Join Adine and elephant carer Owen as they give an update on Fishan, the brave elephant bull who fractured his leg in 2018. They also show up-close how Fishan’s pressure wound is cleaned and treated.

You can help us to care for Fishan by adopting him and becoming one of his foster parents:

You can also help us to cover the costs of his treatment by donating to his project on GlobalGiving:

Adine explains Fishan’s pressure sore and treatment:

“So, with Fishan, when he broke his leg, we actually stabilised his leg. First we did the plaster and then the next time, after the plaster broke – actually the plaster was on for about a month, which was great. To straighten the leg, we used a mechanism in order to straighten that bend. However, as we used that, we had to take it off immediately the next day, as the swelling was so severe and he was actually in more pain when we tried to straighten that leg of his. So we took that off and then just added a normal plaster again. Now, to use the plaster, it was actually quite interesting. We also strengthened it with rods. But what happens now is that he’s got this bed sore because of lying down on this leg so that he can use his right leg to get up. So the bed sore happened. We’ve cleaned that on a daily basis. It’s kind of coming and going. We had excellent ideas from followers, also, about homeopathic things that we used. And we used Traumeel for about six months. Now, Traumeel is more homeopathic. It kind of relieves pain as well as inflammation. We used that on a daily basis. And after that I decided not to clean it anymore on a daily basis and only clean it twice a week and see how that goes. So, a long time ago, interestingly enough, Tokwe had the same kind of wound on both her legs. And that was when she had Limpopo and was also lying down. That took also a very long time to heal. So, I do believe that we will get that bed sore right. Unfortunately we can’t use mechanisms that you can use in people, because of that trunk. That trunk just takes off everything. And at this stage the best is to clean it, just to see if there’s not inflammation and that maggots don’t get in. And giving it enough time maybe to also heal on its own. In nature I’ve seen some wounds even on giraffes, where lions had tackled it and it survived, but you look at those wounds and you think, “Oh I don’t know how it’s going to heal.” Maggots, you know, always being an issue. And it does heal in the end. So I think for wildlife, they are tough. And we will get this right. We just need some TLC, more TLC. That and to keep an eye on it. And ja, maybe we do get other ideas and use that as well. We’re never, I would say, too old to learn, too old to try new techniques. But yes, we keep an eye on it.”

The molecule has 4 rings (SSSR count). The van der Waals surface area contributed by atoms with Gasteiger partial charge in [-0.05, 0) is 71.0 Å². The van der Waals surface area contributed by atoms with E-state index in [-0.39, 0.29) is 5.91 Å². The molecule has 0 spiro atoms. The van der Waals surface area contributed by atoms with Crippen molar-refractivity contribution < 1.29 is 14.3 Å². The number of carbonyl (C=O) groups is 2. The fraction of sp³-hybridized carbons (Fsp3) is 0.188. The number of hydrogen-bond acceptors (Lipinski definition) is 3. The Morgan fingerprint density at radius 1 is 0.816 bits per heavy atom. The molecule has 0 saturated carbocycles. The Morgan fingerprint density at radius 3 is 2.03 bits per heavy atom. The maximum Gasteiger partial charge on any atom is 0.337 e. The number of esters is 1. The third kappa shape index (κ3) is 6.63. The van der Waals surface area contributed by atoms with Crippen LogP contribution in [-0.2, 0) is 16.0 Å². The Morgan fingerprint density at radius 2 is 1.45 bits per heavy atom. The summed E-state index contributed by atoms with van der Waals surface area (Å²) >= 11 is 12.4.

Owen explains Fishan’s injury and recovery:

“So, some of our new followers, you can ask the question, “How did he get injured?” Well to explain to everyone, that injury was from a man-made pit that was dug a long time back, so it was covered with grass and some bushes were growing around it. So unfortunately, he was not aware when he was feeding around it and then he stepped in there and then he collapsed. So this is how he got injured. But, of course, it was a hard time for him. Indeed, it was a very hard time for him. He stayed at the stables with us, without following the others – the herd – for about 12 months, which was very painful for a big elephant like this. But yes, the Jabulani team, we tried by all means to keep his stress level low. Like by reading books and then also playing some music, talking with him every time. So yes, that worked very well for him, to keep him alive every day. And then after some 12 months we saw some very good development for him, like to follow the others and also showing that the foot was completely stepping on the ground to get balance. So that was giving us some idea of saying, okay we think now we’re quite very happy for him to follow the herd. Yes, we gave him a chance to follow the herd. As I say, our range, we’re not going very far. Just some short range, feeding around, to be with the others. We did have Tokwe, who is the matriarch in the herd, and she was very good. Every time when she came back from the bush, before she’d go to feed, she was coming to check him, she was feeling around. Yeah, just checking with him, just like people will check their friends when they’re not feeling well. Just asking “How are you doing?”, “How was your day today?” and stuff like that. So that also was giving very good confidence for him. For him that’s like, “Okay, I’m very well looked after, my friends, they go out and then they come and check on me”. And then yes, he’s been doing very well now.”

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